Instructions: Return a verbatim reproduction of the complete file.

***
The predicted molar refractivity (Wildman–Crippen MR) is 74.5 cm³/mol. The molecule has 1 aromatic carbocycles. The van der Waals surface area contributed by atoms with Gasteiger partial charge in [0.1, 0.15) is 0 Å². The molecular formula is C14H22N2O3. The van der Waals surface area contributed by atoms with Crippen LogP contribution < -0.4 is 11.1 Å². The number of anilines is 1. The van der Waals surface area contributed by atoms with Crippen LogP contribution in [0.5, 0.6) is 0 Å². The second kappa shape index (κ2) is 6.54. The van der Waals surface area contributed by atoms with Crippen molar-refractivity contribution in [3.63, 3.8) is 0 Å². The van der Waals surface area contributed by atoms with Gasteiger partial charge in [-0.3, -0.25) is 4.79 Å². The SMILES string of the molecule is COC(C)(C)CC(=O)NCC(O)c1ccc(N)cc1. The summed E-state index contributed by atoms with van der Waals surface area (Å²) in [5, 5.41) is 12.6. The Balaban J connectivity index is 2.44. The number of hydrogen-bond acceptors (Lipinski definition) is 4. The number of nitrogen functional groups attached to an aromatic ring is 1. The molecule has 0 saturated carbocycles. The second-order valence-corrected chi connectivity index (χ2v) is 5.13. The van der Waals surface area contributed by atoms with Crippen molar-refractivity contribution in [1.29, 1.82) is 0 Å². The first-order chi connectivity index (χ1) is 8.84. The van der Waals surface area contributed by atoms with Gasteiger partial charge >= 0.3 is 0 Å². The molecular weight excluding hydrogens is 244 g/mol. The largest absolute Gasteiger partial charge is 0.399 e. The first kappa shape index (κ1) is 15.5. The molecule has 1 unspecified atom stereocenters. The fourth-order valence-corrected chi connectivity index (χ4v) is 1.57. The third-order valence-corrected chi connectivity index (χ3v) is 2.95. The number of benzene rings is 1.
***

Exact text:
The predicted molar refractivity (Wildman–Crippen MR) is 74.5 cm³/mol. The molecule has 1 aromatic carbocycles. The van der Waals surface area contributed by atoms with Gasteiger partial charge in [0.1, 0.15) is 0 Å². The molecular formula is C14H22N2O3. The van der Waals surface area contributed by atoms with Crippen LogP contribution < -0.4 is 11.1 Å². The number of anilines is 1. The van der Waals surface area contributed by atoms with Crippen LogP contribution in [0.5, 0.6) is 0 Å². The second kappa shape index (κ2) is 6.54. The van der Waals surface area contributed by atoms with Crippen molar-refractivity contribution in [3.63, 3.8) is 0 Å². The van der Waals surface area contributed by atoms with Gasteiger partial charge in [-0.3, -0.25) is 4.79 Å². The SMILES string of the molecule is COC(C)(C)CC(=O)NCC(O)c1ccc(N)cc1. The summed E-state index contributed by atoms with van der Waals surface area (Å²) in [5, 5.41) is 12.6. The Balaban J connectivity index is 2.44. The number of hydrogen-bond acceptors (Lipinski definition) is 4. The number of nitrogen functional groups attached to an aromatic ring is 1. The molecule has 0 saturated carbocycles. The second-order valence-corrected chi connectivity index (χ2v) is 5.13. The van der Waals surface area contributed by atoms with Crippen molar-refractivity contribution in [1.29, 1.82) is 0 Å². The first-order chi connectivity index (χ1) is 8.84. The van der Waals surface area contributed by atoms with Gasteiger partial charge >= 0.3 is 0 Å². The molecular weight excluding hydrogens is 244 g/mol. The largest absolute Gasteiger partial charge is 0.399 e. The first kappa shape index (κ1) is 15.5. The molecule has 1 unspecified atom stereocenters. The fourth-order valence-corrected chi connectivity index (χ4v) is 1.57. The third-order valence-corrected chi connectivity index (χ3v) is 2.95. The number of benzene rings is 1.